It all kicks off...

12 May 2018

This article was featured in the June 2018 issue of the magazine.

Danny Done, managing director at Portfolio Payroll, discusses workplace tactics and the key players with the 2018 World Cup about to get underway 

The 2018 FIFA World Cup kicks off on 14 June. The month-long competition is a much-anticipated event and, with studies showing that employee attendance and productivity regularly dip during major sporting events, there are several issues employers should consider to avoid any negative consequences at work. 

As with any initiative, implementing a workplace policy is the most effective method of outlining a company’s stance on the matter. Whilst not all employers will have the inclination to create a specific World Cup policy, they may decide to introduce a sporting event policy which is applicable to different sports across the yearly events and tournaments. If not, pre-existing policies on absence reporting, internet usage and work place conduct will be sufficient; however, employers are advised to communicate with staff ahead of the event to reiterate the guidelines of the policies and to explain any temporary allowances that may be in place to accommodate fans.

Given the time difference between the UK and Russia, most games will be taking place during regular business hours which could negatively impact productivity as employees try to watch their teams or follow the action regardless of who is playing. Although some matches are scheduled in the evening or on weekends, this will not help employers who operate outside of standard business hours or provide a 24/7 service. To mitigate this, employers should ensure existing policies on internet usage and the use of personal mobile devices are enforced. In practice, employers may consider blocking internet access or access to certain websites for certain periods to ensure employees can’t check scores on their work computer. 

There are, however, those employers that wish to embrace the World Cup and the positives of the event, so long as their working environment and business activities allow them to do so. Employers are encouraged to consider what option works best for their business before putting this in place. This could be through allowing staff to follow the tournament, either by following matches online or listening via the radio. Where a TV licence is in place, employers could choose to install a TV in the staff room or communal area allowing employees to watch during designated break times, although employers should consider whether this could lead to complaints from those who don’t like football. Additionally, there may be a risk that some employees take extended or unauthorised breaks to watch matches, especially where these are later in the tournament or at a critical point within the game.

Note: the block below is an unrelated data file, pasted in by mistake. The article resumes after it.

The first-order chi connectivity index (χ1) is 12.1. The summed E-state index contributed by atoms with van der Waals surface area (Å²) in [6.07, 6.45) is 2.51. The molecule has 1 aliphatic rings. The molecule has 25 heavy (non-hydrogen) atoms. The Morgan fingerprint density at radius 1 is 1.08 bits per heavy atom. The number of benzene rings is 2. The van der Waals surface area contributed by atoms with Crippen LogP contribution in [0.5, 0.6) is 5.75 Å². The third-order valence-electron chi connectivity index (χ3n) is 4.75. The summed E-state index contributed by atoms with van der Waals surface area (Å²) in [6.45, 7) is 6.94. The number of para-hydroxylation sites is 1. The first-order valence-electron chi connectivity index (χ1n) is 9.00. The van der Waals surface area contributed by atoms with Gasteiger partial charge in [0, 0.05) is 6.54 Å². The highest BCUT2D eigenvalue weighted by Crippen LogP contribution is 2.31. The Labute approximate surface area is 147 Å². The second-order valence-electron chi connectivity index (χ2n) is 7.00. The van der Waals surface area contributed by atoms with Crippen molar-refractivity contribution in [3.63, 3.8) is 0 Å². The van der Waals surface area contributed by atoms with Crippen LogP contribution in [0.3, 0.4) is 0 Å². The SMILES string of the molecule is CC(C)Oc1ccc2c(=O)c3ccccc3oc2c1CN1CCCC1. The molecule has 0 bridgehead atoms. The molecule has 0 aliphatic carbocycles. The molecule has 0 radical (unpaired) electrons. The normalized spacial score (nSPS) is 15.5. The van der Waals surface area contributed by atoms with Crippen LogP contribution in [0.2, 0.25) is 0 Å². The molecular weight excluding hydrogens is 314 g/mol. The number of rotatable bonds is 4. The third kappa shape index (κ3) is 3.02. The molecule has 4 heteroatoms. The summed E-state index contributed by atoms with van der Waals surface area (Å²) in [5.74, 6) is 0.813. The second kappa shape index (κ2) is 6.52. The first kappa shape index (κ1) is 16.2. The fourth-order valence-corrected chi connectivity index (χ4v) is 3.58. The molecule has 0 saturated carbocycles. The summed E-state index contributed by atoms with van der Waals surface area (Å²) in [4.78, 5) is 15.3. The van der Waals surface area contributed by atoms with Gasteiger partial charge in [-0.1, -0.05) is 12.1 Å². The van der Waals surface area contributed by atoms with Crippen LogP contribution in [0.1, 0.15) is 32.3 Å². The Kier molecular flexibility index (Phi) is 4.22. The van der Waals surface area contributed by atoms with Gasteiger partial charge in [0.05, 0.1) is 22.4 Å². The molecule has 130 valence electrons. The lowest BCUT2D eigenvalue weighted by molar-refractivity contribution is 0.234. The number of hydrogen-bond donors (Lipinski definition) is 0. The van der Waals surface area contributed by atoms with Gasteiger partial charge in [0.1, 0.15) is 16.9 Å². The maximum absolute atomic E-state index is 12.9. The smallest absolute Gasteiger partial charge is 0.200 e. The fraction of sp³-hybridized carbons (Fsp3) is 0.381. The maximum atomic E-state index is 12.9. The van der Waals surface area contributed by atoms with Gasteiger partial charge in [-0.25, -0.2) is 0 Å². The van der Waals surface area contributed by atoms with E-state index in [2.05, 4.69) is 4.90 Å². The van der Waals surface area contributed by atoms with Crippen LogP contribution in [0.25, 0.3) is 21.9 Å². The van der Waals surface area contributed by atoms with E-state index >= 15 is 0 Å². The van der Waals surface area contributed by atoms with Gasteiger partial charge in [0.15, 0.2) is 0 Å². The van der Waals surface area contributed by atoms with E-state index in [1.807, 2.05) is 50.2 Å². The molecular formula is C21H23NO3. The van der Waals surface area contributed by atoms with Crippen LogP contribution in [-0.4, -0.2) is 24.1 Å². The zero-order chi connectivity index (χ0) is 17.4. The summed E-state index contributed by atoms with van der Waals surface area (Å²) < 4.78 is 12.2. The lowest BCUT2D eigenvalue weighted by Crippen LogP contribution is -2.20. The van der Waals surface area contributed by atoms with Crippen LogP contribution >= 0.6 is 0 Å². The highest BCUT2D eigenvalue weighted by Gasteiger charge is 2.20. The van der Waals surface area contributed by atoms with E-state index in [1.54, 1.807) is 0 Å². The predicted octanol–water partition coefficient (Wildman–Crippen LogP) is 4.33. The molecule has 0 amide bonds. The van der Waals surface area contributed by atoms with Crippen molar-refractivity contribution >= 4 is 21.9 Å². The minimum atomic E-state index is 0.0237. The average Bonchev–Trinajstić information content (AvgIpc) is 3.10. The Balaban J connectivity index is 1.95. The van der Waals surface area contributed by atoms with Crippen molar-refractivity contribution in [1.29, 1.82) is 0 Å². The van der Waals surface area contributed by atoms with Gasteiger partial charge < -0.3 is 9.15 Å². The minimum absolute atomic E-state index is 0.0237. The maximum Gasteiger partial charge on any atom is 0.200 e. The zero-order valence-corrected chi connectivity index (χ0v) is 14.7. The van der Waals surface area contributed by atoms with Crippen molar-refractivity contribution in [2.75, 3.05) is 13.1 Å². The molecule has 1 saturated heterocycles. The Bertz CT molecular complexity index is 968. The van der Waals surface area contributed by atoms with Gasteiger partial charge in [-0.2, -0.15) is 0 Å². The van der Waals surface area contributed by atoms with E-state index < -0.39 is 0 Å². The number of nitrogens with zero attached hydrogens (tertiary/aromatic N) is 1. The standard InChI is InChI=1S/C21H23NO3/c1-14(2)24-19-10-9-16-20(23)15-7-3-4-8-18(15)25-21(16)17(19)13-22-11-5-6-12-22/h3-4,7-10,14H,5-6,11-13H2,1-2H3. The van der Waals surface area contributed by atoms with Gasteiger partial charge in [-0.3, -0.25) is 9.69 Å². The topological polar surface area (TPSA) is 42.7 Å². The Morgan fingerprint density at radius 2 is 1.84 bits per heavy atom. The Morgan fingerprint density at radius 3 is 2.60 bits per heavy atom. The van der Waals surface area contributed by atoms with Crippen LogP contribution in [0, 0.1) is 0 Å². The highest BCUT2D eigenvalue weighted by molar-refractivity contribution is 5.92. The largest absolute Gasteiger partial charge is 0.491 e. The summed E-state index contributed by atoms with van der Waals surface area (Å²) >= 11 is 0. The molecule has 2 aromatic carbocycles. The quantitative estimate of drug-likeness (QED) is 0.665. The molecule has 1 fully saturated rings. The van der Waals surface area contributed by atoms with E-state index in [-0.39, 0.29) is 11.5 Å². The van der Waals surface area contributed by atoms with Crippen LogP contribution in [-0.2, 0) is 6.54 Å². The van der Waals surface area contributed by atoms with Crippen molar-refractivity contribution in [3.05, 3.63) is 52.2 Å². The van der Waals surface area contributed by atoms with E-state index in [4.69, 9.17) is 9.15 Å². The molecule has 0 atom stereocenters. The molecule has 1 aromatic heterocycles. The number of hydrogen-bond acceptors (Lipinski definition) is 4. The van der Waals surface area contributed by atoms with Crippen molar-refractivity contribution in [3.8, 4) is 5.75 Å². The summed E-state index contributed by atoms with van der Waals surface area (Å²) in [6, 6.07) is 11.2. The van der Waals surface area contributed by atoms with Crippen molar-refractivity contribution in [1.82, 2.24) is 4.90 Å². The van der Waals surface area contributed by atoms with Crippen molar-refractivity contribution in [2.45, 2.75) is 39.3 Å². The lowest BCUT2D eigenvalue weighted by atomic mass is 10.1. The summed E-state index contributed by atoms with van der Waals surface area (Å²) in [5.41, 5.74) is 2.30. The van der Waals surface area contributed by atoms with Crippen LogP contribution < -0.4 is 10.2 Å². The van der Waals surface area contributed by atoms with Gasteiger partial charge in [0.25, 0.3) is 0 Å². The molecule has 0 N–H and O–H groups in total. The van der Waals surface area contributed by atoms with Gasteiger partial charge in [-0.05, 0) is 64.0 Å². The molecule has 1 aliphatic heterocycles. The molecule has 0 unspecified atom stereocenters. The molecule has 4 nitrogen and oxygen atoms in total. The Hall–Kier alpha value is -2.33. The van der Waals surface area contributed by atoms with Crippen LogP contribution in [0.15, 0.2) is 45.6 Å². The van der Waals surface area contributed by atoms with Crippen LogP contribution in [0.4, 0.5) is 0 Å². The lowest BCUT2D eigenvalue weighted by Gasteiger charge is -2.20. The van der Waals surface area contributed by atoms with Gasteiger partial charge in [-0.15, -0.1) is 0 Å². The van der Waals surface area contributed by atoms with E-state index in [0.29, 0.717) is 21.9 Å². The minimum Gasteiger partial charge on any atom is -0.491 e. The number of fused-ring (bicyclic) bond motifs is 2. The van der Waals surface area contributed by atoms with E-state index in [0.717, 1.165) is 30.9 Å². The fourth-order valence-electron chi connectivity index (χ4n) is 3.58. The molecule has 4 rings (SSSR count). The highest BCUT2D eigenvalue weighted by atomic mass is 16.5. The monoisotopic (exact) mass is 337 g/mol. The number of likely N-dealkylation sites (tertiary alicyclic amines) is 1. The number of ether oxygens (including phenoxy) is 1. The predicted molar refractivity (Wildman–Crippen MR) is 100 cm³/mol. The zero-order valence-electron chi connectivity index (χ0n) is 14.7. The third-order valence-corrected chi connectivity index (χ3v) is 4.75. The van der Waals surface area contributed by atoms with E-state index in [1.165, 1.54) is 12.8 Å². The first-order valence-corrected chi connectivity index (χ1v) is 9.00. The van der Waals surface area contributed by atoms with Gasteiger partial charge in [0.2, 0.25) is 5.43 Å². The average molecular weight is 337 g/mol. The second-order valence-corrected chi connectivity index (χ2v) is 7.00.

...consider what option works best for their business before putting this in place


A more favourable solution could be to nominate one employee to periodically check the scores and simply inform colleagues collectively of any significant developments; a public scoreboard is often an easy way of doing this. 

Employers may also consider taking a more flexible approach to working hours or holiday during the tournament, such as relaxing the rules for the amount of staff off at any one time. Depending on which team the employee supports, employers could allow employees to finish work early to get home in time for a match or start work later, providing they make up their contractual hours. Although it is common for unauthorised absences to increase around major sporting events, employers should not automatically jump to the conclusion that the reason for the absence is because of the tournament. Return to work interviews must be carried out as normal and in line with standard procedure. The same approach should be applied with holidays, and employers should consider informing staff to request holidays well in advance to avoid disappointment.

Many employers choose to embrace the World Cup as an opportunity to boost team morale. Taking positive action and working with staff to bring the World Cup into the workplace, by way of decorations or tournament themed games, should alleviate many of the issues mentioned previously. However, employers should ensure any efforts are inclusive and do not discriminate against fans of specific teams particularly if the organisation possesses a multinational workforce. 

This inclusivity should be extended to those who are not necessarily football fans. Employees should not feel intimidated or treated unfairly for not showing an interest in the tournament; all members of staff need to feel comfortable at work and employers should discipline any employees whose excessive behaviour breaks workplace codes of conduct. 

Naturally, an organisation’s approach to the World Cup will differ significantly depending on the nature of the business, the working environment and the general interest of the workforce. Employers would be best-served to take a tailored and practical approach to the matter, balancing the sentiment of the employees with the needs of the business to come to a mutually beneficial solution.